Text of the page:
Outcome: Successfully withdrawn as CVS is taking positive and constructive action to identify the amount and types of plastic used in its packaging, as well as their recyclability. It is also collaborating with industry partners to address various aspects of the plastic pollution problem.
Whereas: Plastic pollution has become a critical and urgent global problem. Experts estimate 300,000 metric tonnes of plastic are polluted to the ocean from U.S. land sources every year. The global figure is eight to twelve million tonnes and is projected to increase rapidly. The environmental impacts of plastic pollution are vast, including significant harm to marine and terrestrial ecosystems and wildlife. Plastic waste breaks down and persists in the environment, eventually accumulating in agricultural soils, water supplies, food supplies, and the human body – with as yet unknown health repercussions.
EPA data shows only 8.4 percent of plastic waste generated in the U.S. was recycled in 2017; 76 percent was sent to landfill. Single-use plastic packaging is the largest source of this plastic waste.
139 companies, including Nestle, PepsiCo, Unilever, Coca-Cola, WalMart, Target, and Colgate-Palmolive have committed to eliminate unnecessary plastic packaging and ensure the remainder is reusable, recyclable, or compostable in practice by 2025. In addition, Unilever and Procter & Gamble have committed to cut their use of virgin plastic in half by 2025 and 2030, respectively.
CVS Health (CVS) has identified packaging as a material issue and “Sustainable Products and Packaging” is a key component of CVS’s CSR strategy. However, CVS has not disclosed the amount or types of plastic used in its packaging; whether its packaging is recyclable, reusable, or compostable in practice; or if it intends to incorporate recycled content into its plastic packaging. Such information is important as CVS Health offers more than 2,500 private label products (according to its website), ranging from medicines to beauty products to snacks and beverages. Many have a high reliance on plastic packaging, likely contributing to plastic pollution problems.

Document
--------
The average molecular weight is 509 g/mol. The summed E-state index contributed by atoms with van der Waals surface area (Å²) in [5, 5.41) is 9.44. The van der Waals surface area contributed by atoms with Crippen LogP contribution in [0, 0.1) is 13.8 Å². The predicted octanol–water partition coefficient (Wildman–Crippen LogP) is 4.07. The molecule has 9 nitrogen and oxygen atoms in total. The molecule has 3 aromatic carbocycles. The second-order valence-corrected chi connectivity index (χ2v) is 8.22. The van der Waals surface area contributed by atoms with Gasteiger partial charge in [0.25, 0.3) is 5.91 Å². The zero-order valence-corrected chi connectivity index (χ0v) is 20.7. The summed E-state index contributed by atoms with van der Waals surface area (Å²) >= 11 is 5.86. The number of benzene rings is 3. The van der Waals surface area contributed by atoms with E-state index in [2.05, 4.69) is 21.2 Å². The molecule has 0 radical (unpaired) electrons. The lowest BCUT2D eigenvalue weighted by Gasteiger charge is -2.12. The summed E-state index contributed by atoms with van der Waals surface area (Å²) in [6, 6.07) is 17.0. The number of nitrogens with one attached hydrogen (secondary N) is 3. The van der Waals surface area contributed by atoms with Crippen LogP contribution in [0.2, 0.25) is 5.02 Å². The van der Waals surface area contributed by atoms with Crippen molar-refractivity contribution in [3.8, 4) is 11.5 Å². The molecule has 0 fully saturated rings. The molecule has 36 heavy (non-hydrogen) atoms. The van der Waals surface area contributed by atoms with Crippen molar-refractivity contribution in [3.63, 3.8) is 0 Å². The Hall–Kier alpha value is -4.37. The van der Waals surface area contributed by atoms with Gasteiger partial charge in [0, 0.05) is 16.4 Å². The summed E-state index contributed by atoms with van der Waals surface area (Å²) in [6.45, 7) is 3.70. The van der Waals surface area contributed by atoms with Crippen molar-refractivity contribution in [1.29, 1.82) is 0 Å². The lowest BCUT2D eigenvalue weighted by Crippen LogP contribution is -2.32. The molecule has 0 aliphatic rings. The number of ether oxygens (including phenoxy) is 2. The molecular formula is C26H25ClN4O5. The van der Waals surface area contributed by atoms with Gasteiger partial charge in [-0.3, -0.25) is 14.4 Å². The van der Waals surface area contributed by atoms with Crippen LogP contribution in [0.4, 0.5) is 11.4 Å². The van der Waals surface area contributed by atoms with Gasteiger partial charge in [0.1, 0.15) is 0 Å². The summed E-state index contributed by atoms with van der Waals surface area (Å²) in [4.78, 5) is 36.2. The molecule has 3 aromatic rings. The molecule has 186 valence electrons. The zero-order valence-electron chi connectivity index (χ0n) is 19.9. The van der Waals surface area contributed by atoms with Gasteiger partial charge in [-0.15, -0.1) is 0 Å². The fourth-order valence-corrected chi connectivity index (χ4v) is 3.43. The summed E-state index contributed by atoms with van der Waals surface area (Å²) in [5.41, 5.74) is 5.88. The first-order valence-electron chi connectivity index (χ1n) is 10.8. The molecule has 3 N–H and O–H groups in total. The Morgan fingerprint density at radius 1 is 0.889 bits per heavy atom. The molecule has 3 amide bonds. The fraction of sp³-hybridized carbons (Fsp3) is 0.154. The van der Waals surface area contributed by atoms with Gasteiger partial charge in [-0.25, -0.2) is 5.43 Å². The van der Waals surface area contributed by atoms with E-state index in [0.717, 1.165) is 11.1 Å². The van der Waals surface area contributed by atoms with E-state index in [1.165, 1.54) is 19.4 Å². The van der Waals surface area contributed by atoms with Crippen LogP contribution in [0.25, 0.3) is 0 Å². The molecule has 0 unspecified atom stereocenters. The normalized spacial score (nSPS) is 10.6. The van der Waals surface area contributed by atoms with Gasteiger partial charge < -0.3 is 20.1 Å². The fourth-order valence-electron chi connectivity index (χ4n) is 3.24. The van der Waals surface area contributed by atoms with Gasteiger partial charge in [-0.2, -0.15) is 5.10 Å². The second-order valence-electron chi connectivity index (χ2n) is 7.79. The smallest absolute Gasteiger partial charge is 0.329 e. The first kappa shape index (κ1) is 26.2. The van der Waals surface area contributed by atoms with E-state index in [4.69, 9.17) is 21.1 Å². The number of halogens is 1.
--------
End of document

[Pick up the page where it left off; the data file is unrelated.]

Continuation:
In its 2018 CSR report, CVS states it will be “developing our criteria for CVS Pharmacy brand printed packaging to create more sustainable packaging for our products.” This sounds like a promising first step, but given CVS’s mission to “leverage our scale, expertise and innovative spirit in ways that positively impact all of our stakeholders,” proponents believe CVS should ramp up its efforts to reduce the harmful environmental impacts of its plastic packaging and help improve plastic recycling rates above 8.4 percent.
Resolved: Shareholders request CVS Health Corporation issue a report, at reasonable cost and omitting proprietary information, discussing if, and how, it can further reduce its environmental impacts by increasing the scale and pace of its sustainable plastic packaging initiatives.
Supporting Statement: In the report, shareholders seek information on (among other issues at board and management discretion):
• Current plastic usage levels by type, the percentage of plastic packaging that is recyclable in practice, and the percentage that contains post-consumer recycled content;
• Any initiatives CVS has implemented or explored to increase the use of post-consumer recycled content or pursue alternative packaging materials;
• How CVS works with policymakers to support recycling infrastructure and legislation, both directly and via trade associations.